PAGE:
Another public health doctor, Ashish Jha, has been on TV saying he’s not going to visit his parents for Thanksgiving, his example strengthening yet again our resolve to celebrate by ourselves, with video calls to the family. A vaccine seems to be close at hand now, maybe even by April, so it would be foolish to let our guard down at this point.

To lose patience is to lose the battle.
~ Mahatma Gandhi
(Insipiring Thoughts Of Mahatma Gandhi)

a squirrel’s estimate

11.6.20 ~ Bluff Point State Park & Coastal Reserve
Groton, Connecticut

A Saucer holds a Cup
In sordid human Life
But in a Squirrel’s estimate
A Saucer holds a Loaf —

A Table of a Tree
Demands the little King
And every Breeze that run along
His Dining Room do swing —

His Cutlery — he keeps
Within his Russet Lips —
To see it flashing when he dines
Do Birmingham eclipse —

Convicted — could we be
Of our Minutiae
The smallest Citizen that flies
Is heartier than we —

~ Emily Dickinson
(The Poems of Emily Dickinson, #1407)


It had been a couple of years since I’ve visited Bluff Point, but Tim hadn’t been here in ten years! There was still plenty of fall colors to enjoy.

The first time we came here was about forty years ago. I was very pregnant with our daughter and our sons were three and five years old. We walked all the way to the point, about a mile and a half, I think, maybe two, but on the way back the boys were too tired to walk any more. So Tim put the five-year-old on his shoulders and carried the three-year-old facing forward in front of him. The memory of his feat still amazes me to this day.

Ten years ago, when Tim’s cousin and her three children were visiting us for a weekend, we took them here for a long cold winter walk. Those children are grown up and on their own now, too.

We didn’t go all the way to the point this day, Tim’s hip started acting up about half an hour in. The path is pretty flat, which probably worked against him, as we learned this spring he does much better on uneven terrain. On the way back, we got off the path and wandered along the Poquonnock River bank back to the parking lot.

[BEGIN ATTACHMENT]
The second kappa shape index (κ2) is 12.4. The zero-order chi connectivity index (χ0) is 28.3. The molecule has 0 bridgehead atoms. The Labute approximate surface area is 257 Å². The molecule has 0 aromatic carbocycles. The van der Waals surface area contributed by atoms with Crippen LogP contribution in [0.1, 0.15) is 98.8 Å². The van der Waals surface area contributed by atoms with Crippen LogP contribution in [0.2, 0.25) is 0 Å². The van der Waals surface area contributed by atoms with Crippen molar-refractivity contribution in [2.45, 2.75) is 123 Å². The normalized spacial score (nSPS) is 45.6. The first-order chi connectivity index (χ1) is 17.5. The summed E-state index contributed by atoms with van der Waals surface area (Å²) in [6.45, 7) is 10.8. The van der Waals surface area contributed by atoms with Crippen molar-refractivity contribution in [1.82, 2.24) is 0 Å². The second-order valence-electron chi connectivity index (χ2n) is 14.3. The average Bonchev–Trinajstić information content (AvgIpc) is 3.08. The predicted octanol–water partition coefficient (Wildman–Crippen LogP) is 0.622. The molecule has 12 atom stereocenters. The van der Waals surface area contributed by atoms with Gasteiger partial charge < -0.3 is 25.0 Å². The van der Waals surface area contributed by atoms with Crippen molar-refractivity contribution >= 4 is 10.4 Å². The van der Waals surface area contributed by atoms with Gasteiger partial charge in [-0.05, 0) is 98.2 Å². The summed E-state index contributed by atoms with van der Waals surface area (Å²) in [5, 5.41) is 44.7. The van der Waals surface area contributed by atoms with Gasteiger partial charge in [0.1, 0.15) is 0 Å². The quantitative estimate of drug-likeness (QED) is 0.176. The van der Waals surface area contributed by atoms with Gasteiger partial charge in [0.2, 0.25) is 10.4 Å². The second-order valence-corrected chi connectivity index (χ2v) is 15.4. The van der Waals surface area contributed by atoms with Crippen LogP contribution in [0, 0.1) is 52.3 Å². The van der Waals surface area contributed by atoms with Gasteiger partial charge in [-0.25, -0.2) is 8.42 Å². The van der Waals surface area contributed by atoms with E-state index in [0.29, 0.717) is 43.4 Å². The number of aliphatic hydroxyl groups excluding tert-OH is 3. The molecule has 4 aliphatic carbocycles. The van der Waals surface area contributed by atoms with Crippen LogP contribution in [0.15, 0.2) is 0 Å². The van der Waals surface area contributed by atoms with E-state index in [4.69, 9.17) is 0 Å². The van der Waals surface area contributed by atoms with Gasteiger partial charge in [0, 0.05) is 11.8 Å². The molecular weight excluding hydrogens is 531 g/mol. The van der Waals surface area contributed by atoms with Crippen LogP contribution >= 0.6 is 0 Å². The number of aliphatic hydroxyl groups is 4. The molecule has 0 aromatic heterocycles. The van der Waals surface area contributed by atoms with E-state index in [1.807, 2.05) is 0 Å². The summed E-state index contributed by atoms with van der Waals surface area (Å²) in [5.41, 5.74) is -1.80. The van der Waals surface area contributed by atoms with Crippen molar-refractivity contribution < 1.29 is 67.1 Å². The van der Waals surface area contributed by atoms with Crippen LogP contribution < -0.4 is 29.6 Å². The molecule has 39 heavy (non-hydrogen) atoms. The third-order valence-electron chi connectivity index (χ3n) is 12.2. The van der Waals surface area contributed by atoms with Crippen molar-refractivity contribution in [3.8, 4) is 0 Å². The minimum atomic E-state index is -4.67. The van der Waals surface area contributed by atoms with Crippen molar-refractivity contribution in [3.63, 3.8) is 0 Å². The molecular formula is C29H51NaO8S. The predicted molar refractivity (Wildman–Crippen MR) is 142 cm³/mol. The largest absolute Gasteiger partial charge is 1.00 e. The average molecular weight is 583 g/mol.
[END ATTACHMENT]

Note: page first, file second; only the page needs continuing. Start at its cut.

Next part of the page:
How different things are these days. That young couple with so much energy has vanished out of the scene. An older couple remains, strolling along, one of them stopping frequently to settle his bones while the other flutters around him, taking pictures of this and that with her camera. He’s still my best companion.

There were more people in the park than I thought there would be for a week day. Most had masks on and all were respectful of social distancing. Two squirrels were near the entrance, nibbling on something someone may have left for them earlier.

Once we encountered two women with masks on, walking down the wide path six feet apart from each other, but having a lively conversation. I guessed they might be friends meeting up for a visit. It made me start wondering if it would be safe for me to do something like that, too. Or would I be too nervous about inadvertently getting too close?

I have a feeling the pandemic will be over before I find a good way to make these decisions. For now, we’ll stay the course. This was a very refreshing walk.

it looks like these two trees are lifting the glacial erratic up off the ground
someone might be living under these roots
Poquonnock River
waning gibbous moon
I loved the sunlight on the bark of these trees
pretty bark
leaf caught by a branch on its way down
you never know where a smile might turn up
an adorable tufted titmouse
as we were leaving, a surprise in the sky, a powered hang glider

ten years blogging

“Getting Ready for Winter” by Šarūnas Burdulis
American red squirrel descaling and eating hemlock seeds

I found this picture some time ago on Wikimedia Commons and have been saving it for pairing with a poem or a quote but, so far, nothing has turned up to inspire. However, today is my ten year blogging anniversary and the timing seems right. The picture captures the best of my childhood memories in the woods. I used to pretend those tiny hemlock cones were bushes for the landscaping around the little houses I built in my sandbox…

After about a month of doing well on medication for the radiation proctitis I suffered a setback at the end of January, leaving me frustrated and discouraged and tied to the house again. We’re trying something new and hoping things will improve soon. In the meantime I’ve pushed myself to resume my yoga for seniors, which I hadn’t done since last fall when I got so sick. And much to my surprise, I’ve taken up doing jigsaw puzzles! It seems easier than reading these days. Using a different part of my weary brain, no doubt. Watching the birds at my feeder provides hours of entertainment.

Naturally a lot has changed in ten years since I started blogging! I used to spend more time sharing images, lyrics, poetry, and quotes, and I still love a good pairing of words and pictures now and then. Now, my main joys seem to be nature walks and photography and family history research. I do hope I will be able to get back to them in the near future.